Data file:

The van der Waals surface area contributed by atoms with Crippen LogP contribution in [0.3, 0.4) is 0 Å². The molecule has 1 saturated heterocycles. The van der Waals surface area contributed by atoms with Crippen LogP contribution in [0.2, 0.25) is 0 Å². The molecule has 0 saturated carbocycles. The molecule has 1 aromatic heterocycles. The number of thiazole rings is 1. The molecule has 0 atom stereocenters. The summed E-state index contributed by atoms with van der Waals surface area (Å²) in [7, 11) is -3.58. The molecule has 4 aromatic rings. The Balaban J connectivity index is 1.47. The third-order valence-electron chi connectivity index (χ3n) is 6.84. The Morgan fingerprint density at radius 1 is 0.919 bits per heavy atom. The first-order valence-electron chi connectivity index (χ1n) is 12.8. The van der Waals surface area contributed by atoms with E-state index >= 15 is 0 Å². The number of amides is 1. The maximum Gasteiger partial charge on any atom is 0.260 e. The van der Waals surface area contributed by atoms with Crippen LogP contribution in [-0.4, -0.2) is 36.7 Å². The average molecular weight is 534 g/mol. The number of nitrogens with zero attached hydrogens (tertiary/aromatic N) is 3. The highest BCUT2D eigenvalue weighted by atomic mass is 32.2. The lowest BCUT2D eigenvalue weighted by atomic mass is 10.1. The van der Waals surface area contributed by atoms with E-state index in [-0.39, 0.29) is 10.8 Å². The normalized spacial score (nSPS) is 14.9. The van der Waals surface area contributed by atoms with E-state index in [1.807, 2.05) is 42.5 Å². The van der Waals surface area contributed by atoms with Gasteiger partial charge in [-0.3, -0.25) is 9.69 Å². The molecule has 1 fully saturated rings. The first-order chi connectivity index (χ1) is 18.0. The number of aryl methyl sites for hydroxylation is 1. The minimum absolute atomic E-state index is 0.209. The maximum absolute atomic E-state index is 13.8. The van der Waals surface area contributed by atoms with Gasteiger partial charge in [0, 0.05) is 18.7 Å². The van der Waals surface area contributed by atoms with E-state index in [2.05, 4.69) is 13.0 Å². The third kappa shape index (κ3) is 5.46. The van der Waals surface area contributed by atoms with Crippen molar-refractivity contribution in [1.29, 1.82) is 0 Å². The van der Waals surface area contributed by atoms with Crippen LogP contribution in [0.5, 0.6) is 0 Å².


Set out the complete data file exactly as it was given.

The van der Waals surface area contributed by atoms with Crippen LogP contribution in [0.3, 0.4) is 0 Å². The molecule has 1 saturated heterocycles. The van der Waals surface area contributed by atoms with Crippen LogP contribution in [0.2, 0.25) is 0 Å². The molecule has 0 saturated carbocycles. The molecule has 1 aromatic heterocycles. The number of thiazole rings is 1. The molecule has 0 atom stereocenters. The summed E-state index contributed by atoms with van der Waals surface area (Å²) in [7, 11) is -3.58. The molecule has 4 aromatic rings. The Balaban J connectivity index is 1.47. The third-order valence-electron chi connectivity index (χ3n) is 6.84. The Morgan fingerprint density at radius 1 is 0.919 bits per heavy atom. The first-order valence-electron chi connectivity index (χ1n) is 12.8. The van der Waals surface area contributed by atoms with E-state index >= 15 is 0 Å². The number of amides is 1. The maximum Gasteiger partial charge on any atom is 0.260 e. The van der Waals surface area contributed by atoms with Crippen LogP contribution in [-0.4, -0.2) is 36.7 Å². The average molecular weight is 534 g/mol. The number of nitrogens with zero attached hydrogens (tertiary/aromatic N) is 3. The highest BCUT2D eigenvalue weighted by atomic mass is 32.2. The lowest BCUT2D eigenvalue weighted by atomic mass is 10.1. The van der Waals surface area contributed by atoms with E-state index in [-0.39, 0.29) is 10.8 Å². The normalized spacial score (nSPS) is 14.9. The van der Waals surface area contributed by atoms with E-state index in [1.807, 2.05) is 42.5 Å². The van der Waals surface area contributed by atoms with Gasteiger partial charge in [-0.3, -0.25) is 9.69 Å². The molecule has 1 fully saturated rings. The first-order chi connectivity index (χ1) is 18.0. The number of aryl methyl sites for hydroxylation is 1. The minimum absolute atomic E-state index is 0.209. The maximum absolute atomic E-state index is 13.8. The van der Waals surface area contributed by atoms with Gasteiger partial charge in [0, 0.05) is 18.7 Å². The van der Waals surface area contributed by atoms with E-state index in [2.05, 4.69) is 13.0 Å². The third kappa shape index (κ3) is 5.46. The van der Waals surface area contributed by atoms with Crippen molar-refractivity contribution in [1.29, 1.82) is 0 Å². The van der Waals surface area contributed by atoms with Crippen LogP contribution in [0.5, 0.6) is 0 Å².